Volume 76, Number 52 | May 23 -29, 2007

A Salute to Union Square

A Special Villager Supplement

Villager photo by Jefferson Siegel

The Giddon brothers, Jim, left, and Ken, co-owners of Rothman’s Union Square.

Rag trade runs in the blood at Rothman’s Union Sq.

By Bonnie Rosenstock

When I arrived for my appointment to interview Ken Giddon, president and co-owner of Rothman’s Union Square, I had to wait a half hour. Giddon was busy doing what he enjoys best — giving personal attention to a customer, in this case a CBS weatherman, who shall go nameless. Even after 22 years in the menswear business, Giddon, 46, admits, “It is still fresh. The people interaction is the fun part that we both enjoy.”

The “we” includes brother Jim, 39, co-owner and vice president, and people pampering is their specialty, attests Ariel Lawrence, a stylist for several major television networks, including ESPN, NBC, CNN and CBS. She outfits all her male clients here.

“You can’t beat Ken and Jim for the service they give,” she said. “This kind of store doesn’t exist anywhere else in New York. It’s a dying breed. They remember every customer. The merchandise selection is really good value. And they often give me an additional incentive to shop here.”

The tradition of good value began with the Giddon brothers’ grandfather Harry Rothman in true immigrant fashion. When Harry Rothman’s Russian-born father was run over by an ice truck when he was 12, he had to work to support his mother and seven siblings. Armed with a sixth-grade education, he pulled himself up from the proverbial pushcart on the Lower East Side, where he was born, and in 1926, with his younger brother Jack, established Harry Rothman’s. The store was first on East Broadway, then Bleecker St., followed by a move uptown to Fifth Ave. and 26th St., finally ending up on Fifth Ave. and 18th St. Along the way, Rothman’s developed a loyal following and a reputation as a high-end discount brand-name men’s clothing store.

The two brothers died in their 80s in 1985 and left no line of succession. Grandfather was adamant that no child of his would ever be in the rag trade, said Giddon. When his mother and aunt decided to close up shop, they sent for Giddon, then 25, a Boston-born and bred bond and currency trader, to help. He was M.I.T.- and M.B.A.-bound, but put off business school for six months to work with the liquidator. To his family’s chagrin, he opted to revive the business.

He shut down for nine months and reopened at 200 Park Ave. S., on the northwest corner of 17th St. facing Union Square and worked at changing its image from what had become an “old man’s store” to an upscale, hip shop.

“I really didn’t know what I was doing at the beginning,” he said.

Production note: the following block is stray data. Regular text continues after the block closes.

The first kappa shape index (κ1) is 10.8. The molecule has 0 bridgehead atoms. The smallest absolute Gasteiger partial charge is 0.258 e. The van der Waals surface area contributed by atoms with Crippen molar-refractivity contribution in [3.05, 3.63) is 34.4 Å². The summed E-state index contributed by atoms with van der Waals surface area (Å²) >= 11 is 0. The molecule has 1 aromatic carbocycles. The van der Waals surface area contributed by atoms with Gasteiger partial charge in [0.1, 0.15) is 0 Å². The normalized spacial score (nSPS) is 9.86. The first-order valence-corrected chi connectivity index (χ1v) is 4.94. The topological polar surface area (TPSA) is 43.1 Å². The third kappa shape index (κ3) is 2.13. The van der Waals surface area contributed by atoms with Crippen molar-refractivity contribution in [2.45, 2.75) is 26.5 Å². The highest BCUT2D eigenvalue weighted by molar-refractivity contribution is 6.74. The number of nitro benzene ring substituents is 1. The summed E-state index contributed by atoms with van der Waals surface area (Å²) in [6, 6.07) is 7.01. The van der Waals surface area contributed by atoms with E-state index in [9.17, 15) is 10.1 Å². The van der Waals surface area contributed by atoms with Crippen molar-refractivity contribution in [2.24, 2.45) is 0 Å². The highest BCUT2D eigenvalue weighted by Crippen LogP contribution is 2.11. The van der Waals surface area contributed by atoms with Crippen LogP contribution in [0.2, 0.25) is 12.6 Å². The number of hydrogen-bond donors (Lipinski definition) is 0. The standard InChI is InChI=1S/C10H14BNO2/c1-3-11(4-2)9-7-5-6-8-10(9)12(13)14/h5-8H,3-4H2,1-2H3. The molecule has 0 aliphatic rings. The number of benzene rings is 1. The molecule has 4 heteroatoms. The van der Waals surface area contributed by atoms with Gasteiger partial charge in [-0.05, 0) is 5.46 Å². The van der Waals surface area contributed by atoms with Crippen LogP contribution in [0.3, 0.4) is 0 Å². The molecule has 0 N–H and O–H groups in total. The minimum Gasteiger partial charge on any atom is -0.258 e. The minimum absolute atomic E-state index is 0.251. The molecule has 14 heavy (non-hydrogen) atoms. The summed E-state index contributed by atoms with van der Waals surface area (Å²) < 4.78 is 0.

His brother, Jim, signed on in 1990.

“We’ve evolved,” Giddon said. “We started out as a discounter and traded up and up. We pride ourselves on having every price range, reasonable prices and a very big selection.”

Rothman’s is the last large independent multi-brand store in New York. Their biggest competitors are their vendors, like Canali, Hugo Boss, Hickey Freeman and Zegna, which all have their own shops.

“Twenty people that used to do what we do are all out of business,” said Giddon, with a tinge of nostalgia. “Either we’re really good at this, or the last guys in the hat business,” he joked.

Rothman’s happens to carry hats, but also outfits men down to the toes, from casual to dressy and “fun stuff.”

“I don’t think I wear anything that’s not from my store, except maybe athletic shoes,” said the nattily dressed Giddon.

“[The two-floor layout] may not be as beautiful as some other stores,” Giddon acknowledged. “But customers don’t have to come in and sort through all the things in the world to make their decisions. We make it so you can get in and out of here quickly, like the weather guy who bought four suits in about 25 minutes,” he said.

Their customers range in age from early 20s to late 60s and “from doorman to investment banker,” he said. “We’re an expensive discounter. Our prices are better than a department store, but we think our service is better,” he said.

One of the brothers is always on the floor, along with their very helpful, well-trained staff.

“This is a place where New Yorkers come. It’s not a tourist destination. It’s for guys who don’t need to say they went to Bergdorf’s or Bloomingdale’s,” Giddon said.

Giddon believes their success is due to the fact that they are business guys who happen to be in the fashion business, as opposed to fashion guys who went into business.

“We bring a more levelheaded approach,” he stated. “The important thing here is we’re just selling clothes, we’re not curing cancer.”

In 1999, the Giddon brothers opened a second store, in Scarsdale, not far from Larchmont where Ken Giddon lives with his wife, twin boy and girl, 14, and son, 9. The kids only occasionally visit the stores.

“I don’t know if they’re that interested or whether I want them to go into the rag trade,” he confessed. “Yeah, it’s still called the rag trade.”

So what would his grandfather make of his going into the family business?

“He would say he couldn’t understand why someone who went to Brown was selling clothes,” Giddon guessed. “But I think he would be proud of what it’s become. It’s his legacy. We wouldn’t have this if it weren’t for him.”


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